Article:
By John Kelly
Whatever about the "Starr-kness" of his return to the United States, just in time to see "that" report delivered, Bill Clinton’s Irish visit was a major triumph. The amazing thing about the reaction of the puritanical Irish is that we seem capable of exercising much more tolerance and sympathy than some of the erstwhile presidential supporters on Capitol Hill. In fact, our newly discovered sexual maturity, coupled with a willingness to forgive, has surprised many.
Not alone did we witness President Clinton and Hillary, carefully shadowed behind thick sunglasses for the most part, but we also witnessed Bertie Ahern, the Irish taoiseach, taking his place on one of the most public platforms in the world with his partner, Celia Larkin.
There was a time in Ireland when partners were never, ever seen in public, not even on the rare occasions when it was conceded that that they did really exist. Yet nobody, not one single Irish moralist, has dared to pop a tut-tut above the critical parapet.
To use an immortal phrase first uttered by Irish writer Benedict Kiely, there was a time when "sex was only in its infancy in Ireland."
Not any more.
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Talk to almost any Irish person about the Clinton affair, women or men, and they will say, "Wasn’t he an awful eejit?"
There he is, the leader of the foremost nation on earth, brought to his knees by a sexually precocious, very astute 21-year-old. As a result, almost any pronunciation he now utters will be greeted with lewd, knowing looks. The jokes are already legion, even here in puritanical, holy Catholic Ireland. Can anything he now does, or says, be taken seriously?
What a pity — and that is the reaction of the majority of Irish people. .
Irish women reserve their most bitter criticism for Monica Lewinsky. What they don’t say about her leaves little room for imagination. They seem to accept that President Clinton is, well, just a man.
Only a few days after Clinton left Ireland, the president of Sinn Fein, Gerry Adams, met the Unionist Party leader and the Leader of the new Northern Ireland Assembly, David Trimble, their first official private meeting ever.
That is a measure of the massive contribution the U.S. president made to what is now the probability of peace in the island of Ireland before the second millennium. No matter how the fates deal with the charismatic leader in the future, his role in modern Ireland should never be forgotten, especially by Irish Americans who may yet sit in judgment on him.
Despite the Belfast meeting, Trimble seems intent on continuing to push his party’s hard-line stance. Decommissioning, they argue, is a prerequisite to the participation of Sinn Fein in the Northern Ireland Assembly.
Not according to the terms of the Good Friday agreement.
Adams and Sinn Fein are sticking to this point, quite understandably. They argue that it is not required before participation.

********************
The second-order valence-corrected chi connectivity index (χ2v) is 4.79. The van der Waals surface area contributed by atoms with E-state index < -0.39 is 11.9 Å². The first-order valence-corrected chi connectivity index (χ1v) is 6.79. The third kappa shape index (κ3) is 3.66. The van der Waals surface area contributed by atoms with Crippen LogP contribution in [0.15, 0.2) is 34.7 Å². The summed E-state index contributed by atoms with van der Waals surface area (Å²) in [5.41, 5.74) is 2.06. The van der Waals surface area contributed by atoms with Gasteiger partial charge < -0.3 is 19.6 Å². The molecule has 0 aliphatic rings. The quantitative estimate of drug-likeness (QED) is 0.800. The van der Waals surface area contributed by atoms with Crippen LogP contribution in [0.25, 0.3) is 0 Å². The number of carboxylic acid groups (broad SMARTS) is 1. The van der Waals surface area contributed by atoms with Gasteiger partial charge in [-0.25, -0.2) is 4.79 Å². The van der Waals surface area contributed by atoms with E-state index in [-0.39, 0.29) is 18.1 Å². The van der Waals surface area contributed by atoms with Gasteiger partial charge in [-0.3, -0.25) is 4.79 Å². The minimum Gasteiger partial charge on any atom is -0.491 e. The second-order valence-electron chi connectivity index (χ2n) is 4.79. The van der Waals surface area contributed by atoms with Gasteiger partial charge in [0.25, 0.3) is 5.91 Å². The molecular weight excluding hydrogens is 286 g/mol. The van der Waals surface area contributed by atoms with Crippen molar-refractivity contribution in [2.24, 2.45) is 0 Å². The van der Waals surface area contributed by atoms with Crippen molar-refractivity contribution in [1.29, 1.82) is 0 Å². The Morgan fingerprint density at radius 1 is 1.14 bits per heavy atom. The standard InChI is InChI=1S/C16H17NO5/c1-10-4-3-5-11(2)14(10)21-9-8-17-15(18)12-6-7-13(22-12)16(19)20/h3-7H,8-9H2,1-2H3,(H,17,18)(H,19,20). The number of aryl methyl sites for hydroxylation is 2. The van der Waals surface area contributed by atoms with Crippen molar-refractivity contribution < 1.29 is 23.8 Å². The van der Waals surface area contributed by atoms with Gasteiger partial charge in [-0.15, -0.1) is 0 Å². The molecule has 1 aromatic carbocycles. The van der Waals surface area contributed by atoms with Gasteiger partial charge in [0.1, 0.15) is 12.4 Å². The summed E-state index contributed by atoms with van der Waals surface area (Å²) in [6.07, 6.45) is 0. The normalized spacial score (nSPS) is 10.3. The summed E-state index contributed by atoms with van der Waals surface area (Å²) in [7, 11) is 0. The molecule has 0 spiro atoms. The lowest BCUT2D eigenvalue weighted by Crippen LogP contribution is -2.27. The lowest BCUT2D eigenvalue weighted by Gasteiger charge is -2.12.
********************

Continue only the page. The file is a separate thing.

Following their meeting, Adams, welcoming the decision to withdraw troop patrols from the streets of Belfast, also called for the removal of the RUC from nationalist areas until the police force is overhauled.
He described the meeting as "cordial and constructive," while Trimble summed it up as being "workmanlike."
Clearly, it was not an event that figured very high on the Richter scale of international public events, but, in the sundered island of Ireland, where taboos have to be pried like briars from an Aran sweater, it was a very important encounter indeed.
No matter what Trimble may insist about decommissioning in public, he has obviously helped to open the door for Sinn Fein to the Northern Ireland Assembly. That is a good thing and a move for which he deserves real credit. As Sen. George Mitchell conceded in the earliest stages of the peace process, a Northern Ireland assembly without a Sinn Fein presence would be worth absolutely nothing.
What has to happen between unionists and nationalists in Northern Ireland, and what has already happened on the ground between some of the opposing paramilitary groups, is that they will have to learn to live together. Otherwise, further obscenities like the Omagh explosion are inevitable.
The SDLP leader, John Hume, has continually described the North as a patch of earth. Who really needs, or wants to live, in a burned out, barren piece of territory where the entire population is the common loser? What good is a patch of earth without its people?
So, where will it go from here?
In the immediate future, perhaps even within days, we can expect that many of the graves of the "disappeared," a polite euphemism for executed IRA victims, including informers, members of the British security forces, loyalists and plain innocents, will be unearthed.
General John de Chastelain, charged with the supervision of the decommissioning, in company with Martin McGuinness, nominated to the committee by Sinn Fein, will be introduced to representatives of the IRA at secret locations, if indeed, he has not already met them. Discussion will lead to subsequent evidence of decommissioning on the part of the IRA. This will develop in tandem with the peace process. The Armalite will not be completely forsaken for the ballot box, not at this stage.
A report on the reform of the RUC is already underway, conducted by the former British Governor of Hong Kong. Clearly, the signals are being transmitted and are understood. Each progressive move by one side will be matched by the other.
If Trimble and Adams did indeed have a cordial, constructive and workmanlike meeting, as each insisted, and if Adams does understand the problems that Trimble has to deal with, as he claims he does, the peace process is already much further down the road than many may suspect.
And, for that, President Bill Clinton, whatever course his future may take, must be hugely thanked. The Irish people are sure to welcome him back any time.